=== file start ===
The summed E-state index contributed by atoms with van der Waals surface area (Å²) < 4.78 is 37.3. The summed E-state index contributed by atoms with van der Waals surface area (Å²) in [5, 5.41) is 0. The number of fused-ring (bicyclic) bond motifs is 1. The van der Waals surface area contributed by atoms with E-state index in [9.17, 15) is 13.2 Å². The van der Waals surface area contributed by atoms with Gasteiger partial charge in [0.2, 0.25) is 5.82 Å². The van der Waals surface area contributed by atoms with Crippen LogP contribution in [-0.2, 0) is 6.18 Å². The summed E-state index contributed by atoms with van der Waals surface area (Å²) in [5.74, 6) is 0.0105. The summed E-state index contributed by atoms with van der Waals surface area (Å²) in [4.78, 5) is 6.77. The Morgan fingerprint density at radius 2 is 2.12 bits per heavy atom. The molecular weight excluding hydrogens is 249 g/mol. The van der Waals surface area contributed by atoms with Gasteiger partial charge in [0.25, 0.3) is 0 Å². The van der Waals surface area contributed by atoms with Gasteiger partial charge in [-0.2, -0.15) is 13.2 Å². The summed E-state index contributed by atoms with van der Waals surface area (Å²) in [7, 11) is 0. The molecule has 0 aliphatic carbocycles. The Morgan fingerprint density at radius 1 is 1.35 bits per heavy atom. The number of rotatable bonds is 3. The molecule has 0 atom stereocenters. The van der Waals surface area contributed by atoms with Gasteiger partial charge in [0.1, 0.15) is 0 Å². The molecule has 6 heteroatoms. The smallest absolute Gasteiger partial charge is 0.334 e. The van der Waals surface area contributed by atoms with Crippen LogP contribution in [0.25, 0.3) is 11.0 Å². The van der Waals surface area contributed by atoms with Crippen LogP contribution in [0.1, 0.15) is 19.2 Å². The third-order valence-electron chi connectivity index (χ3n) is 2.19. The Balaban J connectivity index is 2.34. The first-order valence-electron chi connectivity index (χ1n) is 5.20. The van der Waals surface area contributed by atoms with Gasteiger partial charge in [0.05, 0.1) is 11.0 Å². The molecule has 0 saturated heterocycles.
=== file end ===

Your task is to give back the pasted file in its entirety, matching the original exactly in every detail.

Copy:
The summed E-state index contributed by atoms with van der Waals surface area (Å²) < 4.78 is 37.3. The summed E-state index contributed by atoms with van der Waals surface area (Å²) in [5, 5.41) is 0. The number of fused-ring (bicyclic) bond motifs is 1. The van der Waals surface area contributed by atoms with E-state index in [9.17, 15) is 13.2 Å². The van der Waals surface area contributed by atoms with Gasteiger partial charge in [0.2, 0.25) is 5.82 Å². The van der Waals surface area contributed by atoms with Crippen LogP contribution in [-0.2, 0) is 6.18 Å². The summed E-state index contributed by atoms with van der Waals surface area (Å²) in [5.74, 6) is 0.0105. The summed E-state index contributed by atoms with van der Waals surface area (Å²) in [4.78, 5) is 6.77. The Morgan fingerprint density at radius 2 is 2.12 bits per heavy atom. The molecular weight excluding hydrogens is 249 g/mol. The van der Waals surface area contributed by atoms with Gasteiger partial charge in [0.25, 0.3) is 0 Å². The van der Waals surface area contributed by atoms with Gasteiger partial charge in [-0.2, -0.15) is 13.2 Å². The summed E-state index contributed by atoms with van der Waals surface area (Å²) in [7, 11) is 0. The molecule has 0 aliphatic carbocycles. The Morgan fingerprint density at radius 1 is 1.35 bits per heavy atom. The number of rotatable bonds is 3. The molecule has 0 atom stereocenters. The van der Waals surface area contributed by atoms with Gasteiger partial charge in [0.1, 0.15) is 0 Å². The molecule has 6 heteroatoms. The smallest absolute Gasteiger partial charge is 0.334 e. The van der Waals surface area contributed by atoms with Crippen LogP contribution in [0.25, 0.3) is 11.0 Å². The van der Waals surface area contributed by atoms with Crippen LogP contribution in [0.1, 0.15) is 19.2 Å². The third-order valence-electron chi connectivity index (χ3n) is 2.19. The Balaban J connectivity index is 2.34. The first-order valence-electron chi connectivity index (χ1n) is 5.20. The van der Waals surface area contributed by atoms with Gasteiger partial charge in [0.05, 0.1) is 11.0 Å². The molecule has 0 saturated heterocycles.